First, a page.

This month I found myself repeating the importance of romantic dates for couples. I feel sad for many people in my office. They are so busy and stressed that they don’t go out on dates or pause for even a few, short moments of connection. For years, I’ve been telling couples that they need to go out on regular, romantic dates to de-stress and get connected. I get a lot of questions about this. Typically, this one: “Why go out, if all we do is argue or talk about kids and money?” My short answer is: “Don’t talk about the stressful stuff on a date. Set an intention to be in an optimistic state, just like you set an intention to be calm in my office while we work through things.”
Romantic dates with your sweetie are as important as calling your friends and family and spending quality time with them. You have to nurture relationships for them to grow. When we do romantic things for our partner, early on in getting to know one another, we are trying to capture their attention (or capture them), letting them know they are important to us. Frequently, after we’ve succeeded, we slow down, or stop the momentum of romance. Why? The answer is scarcity. We put energy and focus into things we don’t have; scarcity drives us. Relationships are no different. When we are first getting to know someone, we find a lot to like them. When we imagine not being with them or not having the feelings we have when in their presence, we feel the scarcity, so we pursue them. Once we have them in our lives, we no longer feel that scarcity and then we incorrectly assume that we no longer need to show how important they are (of course, they often become really important again when someone at their office starts to flirt with them).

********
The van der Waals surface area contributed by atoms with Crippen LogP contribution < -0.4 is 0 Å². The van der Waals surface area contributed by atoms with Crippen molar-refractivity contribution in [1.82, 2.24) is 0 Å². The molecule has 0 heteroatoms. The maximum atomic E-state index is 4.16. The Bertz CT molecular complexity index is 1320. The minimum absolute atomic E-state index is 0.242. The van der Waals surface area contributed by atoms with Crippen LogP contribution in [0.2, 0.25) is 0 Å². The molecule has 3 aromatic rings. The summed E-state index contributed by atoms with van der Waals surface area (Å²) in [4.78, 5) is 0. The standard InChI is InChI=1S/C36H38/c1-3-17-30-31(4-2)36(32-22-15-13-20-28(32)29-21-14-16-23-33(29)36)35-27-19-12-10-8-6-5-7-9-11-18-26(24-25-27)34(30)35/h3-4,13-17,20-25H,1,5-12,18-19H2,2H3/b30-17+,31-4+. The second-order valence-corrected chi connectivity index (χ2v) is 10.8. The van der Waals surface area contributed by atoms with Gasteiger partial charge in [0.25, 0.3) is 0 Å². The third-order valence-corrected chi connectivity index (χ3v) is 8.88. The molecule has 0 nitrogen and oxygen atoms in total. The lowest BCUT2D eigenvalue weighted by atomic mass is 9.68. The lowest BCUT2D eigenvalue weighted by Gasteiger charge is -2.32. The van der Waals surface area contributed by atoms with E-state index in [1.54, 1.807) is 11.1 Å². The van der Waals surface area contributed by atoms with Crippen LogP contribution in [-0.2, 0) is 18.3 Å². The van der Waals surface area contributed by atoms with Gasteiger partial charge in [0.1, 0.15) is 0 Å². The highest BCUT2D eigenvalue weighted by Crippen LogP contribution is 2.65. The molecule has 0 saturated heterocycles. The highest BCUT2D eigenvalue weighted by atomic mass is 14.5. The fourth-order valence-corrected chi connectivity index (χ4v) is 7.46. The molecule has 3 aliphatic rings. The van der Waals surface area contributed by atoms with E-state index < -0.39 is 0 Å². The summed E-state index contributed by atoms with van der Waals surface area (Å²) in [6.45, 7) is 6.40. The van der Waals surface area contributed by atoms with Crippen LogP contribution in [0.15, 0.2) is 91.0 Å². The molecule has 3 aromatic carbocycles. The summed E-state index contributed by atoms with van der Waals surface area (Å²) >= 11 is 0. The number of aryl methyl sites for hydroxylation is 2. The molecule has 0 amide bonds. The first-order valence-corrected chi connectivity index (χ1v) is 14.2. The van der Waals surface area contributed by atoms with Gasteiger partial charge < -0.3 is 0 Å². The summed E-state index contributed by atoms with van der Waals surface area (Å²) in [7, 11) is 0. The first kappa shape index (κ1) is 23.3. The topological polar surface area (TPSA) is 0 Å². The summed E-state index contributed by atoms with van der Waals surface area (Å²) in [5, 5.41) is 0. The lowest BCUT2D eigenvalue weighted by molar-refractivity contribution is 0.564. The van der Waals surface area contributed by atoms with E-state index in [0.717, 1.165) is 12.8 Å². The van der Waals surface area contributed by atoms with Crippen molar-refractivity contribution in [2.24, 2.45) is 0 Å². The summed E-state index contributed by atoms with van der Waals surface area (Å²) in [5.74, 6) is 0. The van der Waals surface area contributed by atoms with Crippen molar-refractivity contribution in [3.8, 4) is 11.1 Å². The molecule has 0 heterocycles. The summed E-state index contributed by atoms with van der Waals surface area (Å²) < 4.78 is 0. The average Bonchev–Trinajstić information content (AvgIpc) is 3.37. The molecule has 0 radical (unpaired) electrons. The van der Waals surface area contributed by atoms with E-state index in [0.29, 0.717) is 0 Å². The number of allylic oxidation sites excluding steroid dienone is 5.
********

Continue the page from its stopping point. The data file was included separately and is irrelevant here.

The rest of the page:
We must continue to show interest in our partner. Not the type that asks how their day went, but the sweet, tender interest. Things like: candlelight dinners, running a bath for them, bringing home flowers, writing poetry, etc. The Internet is full of ideas that are romantic. Just go searching, because it doesn’t matter what you do, but that you do something. It’s really true that it’s the thought that counts here. Just show interest. It conveys love and nurturing and romantic intent. What captured our attention in the beginning was the experience of being special and pursued and this is what keeps things exciting and interesting in the long-term.
So, romance is really just letting your partner know that they have been in your thoughts throughout the day. Making a sacred time for just the two of you ensures the importance of your relationship, each and every week. Weekly dates can be like re-affirming your wedding vows.
Once again, many thanks to my clients that allow me to let this material bubble up while in their presence. You all challenge me to be a better therapist.
Copyright © 2005 Russell Wilkie, MFT